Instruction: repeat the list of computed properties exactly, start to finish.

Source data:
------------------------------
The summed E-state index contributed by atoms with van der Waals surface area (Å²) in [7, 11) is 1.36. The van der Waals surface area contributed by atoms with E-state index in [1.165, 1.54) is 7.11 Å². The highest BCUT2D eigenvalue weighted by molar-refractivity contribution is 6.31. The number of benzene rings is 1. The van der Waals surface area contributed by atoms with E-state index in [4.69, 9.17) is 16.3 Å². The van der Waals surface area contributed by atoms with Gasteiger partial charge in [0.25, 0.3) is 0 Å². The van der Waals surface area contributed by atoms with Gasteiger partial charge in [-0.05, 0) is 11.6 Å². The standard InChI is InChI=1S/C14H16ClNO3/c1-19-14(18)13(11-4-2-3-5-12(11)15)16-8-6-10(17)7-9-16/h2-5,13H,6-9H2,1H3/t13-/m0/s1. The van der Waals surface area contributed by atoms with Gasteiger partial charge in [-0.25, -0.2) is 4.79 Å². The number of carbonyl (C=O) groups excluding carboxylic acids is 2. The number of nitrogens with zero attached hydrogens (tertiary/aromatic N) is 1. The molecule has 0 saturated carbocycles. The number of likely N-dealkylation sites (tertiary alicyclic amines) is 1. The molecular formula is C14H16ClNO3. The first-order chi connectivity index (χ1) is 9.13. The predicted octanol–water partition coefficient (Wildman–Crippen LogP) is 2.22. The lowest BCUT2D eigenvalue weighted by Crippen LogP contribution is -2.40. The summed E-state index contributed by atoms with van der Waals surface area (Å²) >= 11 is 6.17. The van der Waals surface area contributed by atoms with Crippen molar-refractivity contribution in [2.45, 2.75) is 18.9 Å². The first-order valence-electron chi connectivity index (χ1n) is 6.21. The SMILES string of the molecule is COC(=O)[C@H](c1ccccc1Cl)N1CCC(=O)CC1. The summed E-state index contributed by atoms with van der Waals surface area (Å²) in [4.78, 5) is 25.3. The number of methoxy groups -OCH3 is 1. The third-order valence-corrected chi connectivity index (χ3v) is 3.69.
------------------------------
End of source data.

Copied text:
The summed E-state index contributed by atoms with van der Waals surface area (Å²) in [7, 11) is 1.36. The van der Waals surface area contributed by atoms with E-state index in [1.165, 1.54) is 7.11 Å². The highest BCUT2D eigenvalue weighted by molar-refractivity contribution is 6.31. The number of benzene rings is 1. The van der Waals surface area contributed by atoms with E-state index in [4.69, 9.17) is 16.3 Å². The van der Waals surface area contributed by atoms with Gasteiger partial charge in [0.25, 0.3) is 0 Å². The van der Waals surface area contributed by atoms with Gasteiger partial charge in [-0.05, 0) is 11.6 Å². The standard InChI is InChI=1S/C14H16ClNO3/c1-19-14(18)13(11-4-2-3-5-12(11)15)16-8-6-10(17)7-9-16/h2-5,13H,6-9H2,1H3/t13-/m0/s1. The van der Waals surface area contributed by atoms with Gasteiger partial charge in [-0.25, -0.2) is 4.79 Å². The number of carbonyl (C=O) groups excluding carboxylic acids is 2. The number of nitrogens with zero attached hydrogens (tertiary/aromatic N) is 1. The molecule has 0 saturated carbocycles. The number of likely N-dealkylation sites (tertiary alicyclic amines) is 1. The molecular formula is C14H16ClNO3. The first-order chi connectivity index (χ1) is 9.13. The predicted octanol–water partition coefficient (Wildman–Crippen LogP) is 2.22. The lowest BCUT2D eigenvalue weighted by Crippen LogP contribution is -2.40. The summed E-state index contributed by atoms with van der Waals surface area (Å²) >= 11 is 6.17. The van der Waals surface area contributed by atoms with Crippen molar-refractivity contribution in [2.45, 2.75) is 18.9 Å². The first-order valence-electron chi connectivity index (χ1n) is 6.21. The SMILES string of the molecule is COC(=O)[C@H](c1ccccc1Cl)N1CCC(=O)CC1. The summed E-state index contributed by atoms with van der Waals surface area (Å²) in [4.78, 5) is 25.3. The number of methoxy groups -OCH3 is 1. The third-order valence-corrected chi connectivity index (χ3v) is 3.69.